EE £2.7m fine: ‘Fundamental mistakes’ see 40,000 customers overcharged

Friday, 3 March, 2017

EE will have to pay a multi-million pound fine to the Treasury after serious failings saw it overcharge tens of thousands of its own customers.

A year-long Ofcom investigation launched in January 2016 found EE “acted carelessly or negligently” and “made fundamental billing mistakes”.

These errors saw 40,000 people pay £250,000 more than they should have for phone services.

EE now face a £2.7 million fine for not only making the blunders but also failing to pay back what it owes.

In a catalogue of errors uncovered by Ofcom, the phone and broadband provider incorrectly charged customers who phoned the ‘150’ EE customer service number while roaming in the EU.

EE £2.7m fine - Kevin Bacon holds EE phone

EE mix-up was ‘Extraordinary Failure’

EE wrongly categorised these ‘150’ calls as customers trying to dial a number in the United States – which has a prefix of ‘001’.

It meant customers were charged 10 times more than they should have been: at an international rate of £1.20 per minute, instead of the normal rate of 19p a minute.

Tüv Süv BABT, the British company that looks after EE’s billing system, marked the mix-up as an ‘Extraordinary Performance Failure’.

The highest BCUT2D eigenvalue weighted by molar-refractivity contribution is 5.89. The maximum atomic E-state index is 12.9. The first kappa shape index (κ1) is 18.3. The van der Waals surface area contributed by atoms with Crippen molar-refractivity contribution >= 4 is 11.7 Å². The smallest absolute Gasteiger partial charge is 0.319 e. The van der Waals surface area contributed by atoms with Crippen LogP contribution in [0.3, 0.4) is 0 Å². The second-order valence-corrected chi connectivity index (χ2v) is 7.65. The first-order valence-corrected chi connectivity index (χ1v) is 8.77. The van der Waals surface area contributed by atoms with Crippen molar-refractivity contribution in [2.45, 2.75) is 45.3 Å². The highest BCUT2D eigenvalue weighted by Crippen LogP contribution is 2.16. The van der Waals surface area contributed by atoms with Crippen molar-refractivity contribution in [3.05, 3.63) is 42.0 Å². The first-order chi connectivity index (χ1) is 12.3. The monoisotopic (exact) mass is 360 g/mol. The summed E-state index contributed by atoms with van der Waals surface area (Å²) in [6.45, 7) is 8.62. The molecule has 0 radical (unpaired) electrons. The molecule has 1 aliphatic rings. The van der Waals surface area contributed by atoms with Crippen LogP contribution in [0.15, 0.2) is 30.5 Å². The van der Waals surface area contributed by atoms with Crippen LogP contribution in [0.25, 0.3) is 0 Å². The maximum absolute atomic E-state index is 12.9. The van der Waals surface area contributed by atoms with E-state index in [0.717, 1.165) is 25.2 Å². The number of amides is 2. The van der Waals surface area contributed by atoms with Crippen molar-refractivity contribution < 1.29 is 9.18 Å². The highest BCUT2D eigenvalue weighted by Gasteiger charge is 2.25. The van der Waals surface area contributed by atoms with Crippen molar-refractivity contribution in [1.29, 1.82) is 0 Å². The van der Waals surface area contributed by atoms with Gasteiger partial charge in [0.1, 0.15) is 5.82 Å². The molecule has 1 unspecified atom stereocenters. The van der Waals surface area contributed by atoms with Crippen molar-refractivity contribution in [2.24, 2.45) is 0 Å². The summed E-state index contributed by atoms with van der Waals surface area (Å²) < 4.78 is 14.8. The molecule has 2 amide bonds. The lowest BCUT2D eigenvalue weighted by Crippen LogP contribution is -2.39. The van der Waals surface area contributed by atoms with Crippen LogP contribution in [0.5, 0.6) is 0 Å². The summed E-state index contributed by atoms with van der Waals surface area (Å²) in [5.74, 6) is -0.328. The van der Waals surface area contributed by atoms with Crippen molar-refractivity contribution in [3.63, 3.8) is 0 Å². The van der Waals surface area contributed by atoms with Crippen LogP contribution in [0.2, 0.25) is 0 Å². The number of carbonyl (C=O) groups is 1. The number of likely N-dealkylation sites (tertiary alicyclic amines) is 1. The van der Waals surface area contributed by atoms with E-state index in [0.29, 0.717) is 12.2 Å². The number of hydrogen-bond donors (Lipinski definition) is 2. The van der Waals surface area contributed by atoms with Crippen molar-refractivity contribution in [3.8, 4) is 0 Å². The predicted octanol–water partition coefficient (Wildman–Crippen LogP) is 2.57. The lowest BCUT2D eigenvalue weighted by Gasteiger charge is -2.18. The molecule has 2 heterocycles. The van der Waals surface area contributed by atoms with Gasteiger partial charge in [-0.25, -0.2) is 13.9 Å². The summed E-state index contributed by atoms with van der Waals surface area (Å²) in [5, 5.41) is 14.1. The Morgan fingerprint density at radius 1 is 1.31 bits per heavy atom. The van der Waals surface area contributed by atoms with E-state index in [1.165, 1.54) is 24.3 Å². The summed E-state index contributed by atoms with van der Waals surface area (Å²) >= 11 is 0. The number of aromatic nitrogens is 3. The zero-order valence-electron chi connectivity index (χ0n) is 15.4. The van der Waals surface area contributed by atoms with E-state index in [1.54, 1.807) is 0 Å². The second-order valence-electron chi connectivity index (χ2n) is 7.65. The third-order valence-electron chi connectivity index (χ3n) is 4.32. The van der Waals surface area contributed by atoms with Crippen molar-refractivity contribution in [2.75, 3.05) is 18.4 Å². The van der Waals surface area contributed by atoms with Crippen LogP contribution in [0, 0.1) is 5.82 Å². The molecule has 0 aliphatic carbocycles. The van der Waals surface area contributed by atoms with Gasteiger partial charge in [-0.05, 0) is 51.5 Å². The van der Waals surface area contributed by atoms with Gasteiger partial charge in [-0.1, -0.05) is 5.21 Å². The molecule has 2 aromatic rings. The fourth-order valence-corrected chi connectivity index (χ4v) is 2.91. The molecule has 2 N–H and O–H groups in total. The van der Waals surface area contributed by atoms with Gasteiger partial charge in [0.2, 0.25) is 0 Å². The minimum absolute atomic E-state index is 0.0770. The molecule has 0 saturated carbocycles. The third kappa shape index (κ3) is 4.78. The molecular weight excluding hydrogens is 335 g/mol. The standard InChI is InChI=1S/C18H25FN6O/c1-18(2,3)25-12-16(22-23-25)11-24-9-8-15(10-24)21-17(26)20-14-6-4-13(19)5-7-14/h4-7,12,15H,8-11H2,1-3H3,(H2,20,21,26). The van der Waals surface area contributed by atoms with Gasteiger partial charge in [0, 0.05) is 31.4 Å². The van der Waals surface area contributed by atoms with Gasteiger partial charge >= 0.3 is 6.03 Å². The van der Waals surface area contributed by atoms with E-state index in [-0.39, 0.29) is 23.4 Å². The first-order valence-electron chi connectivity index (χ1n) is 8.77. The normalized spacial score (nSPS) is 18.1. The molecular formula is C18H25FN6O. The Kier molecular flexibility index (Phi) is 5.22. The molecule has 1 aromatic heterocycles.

Even worse, while they admitted the error, EE decided not to reimburse the vast majority of people it had overcharged until the regulator stepped in.

EE £2.7m fine - Man holds EE phone stock

EE £2.7m fine for leaving 7,000 out of pocket

Because it had not kept detailed billing records EE said it could not identify everyone who was wrongly charged and instead donated to charity the £62,000 they should have given back to customers.

But as part of the £2.7m settlement Ofcom is forcing EE to find and reimburse all 6,905 overcharged customers.

In a statement Ofcom’s Consumer Group Director, Lindsey Fussell warned phone companies that anyone breaking the regulator’s rules “should expect similar consequences”.

“EE didn’t take enough care to ensure that its customers were billed accurately,” she said.

“This ended up costing customers thousands of pounds, which is completely unacceptable.

“We monitor how phone companies bill their customers, and will not tolerate careless mistakes.”

Tom Rodgers author picture

By:

Tom is a tech journalist and former Editor at BroadbandDeals.co.uk.

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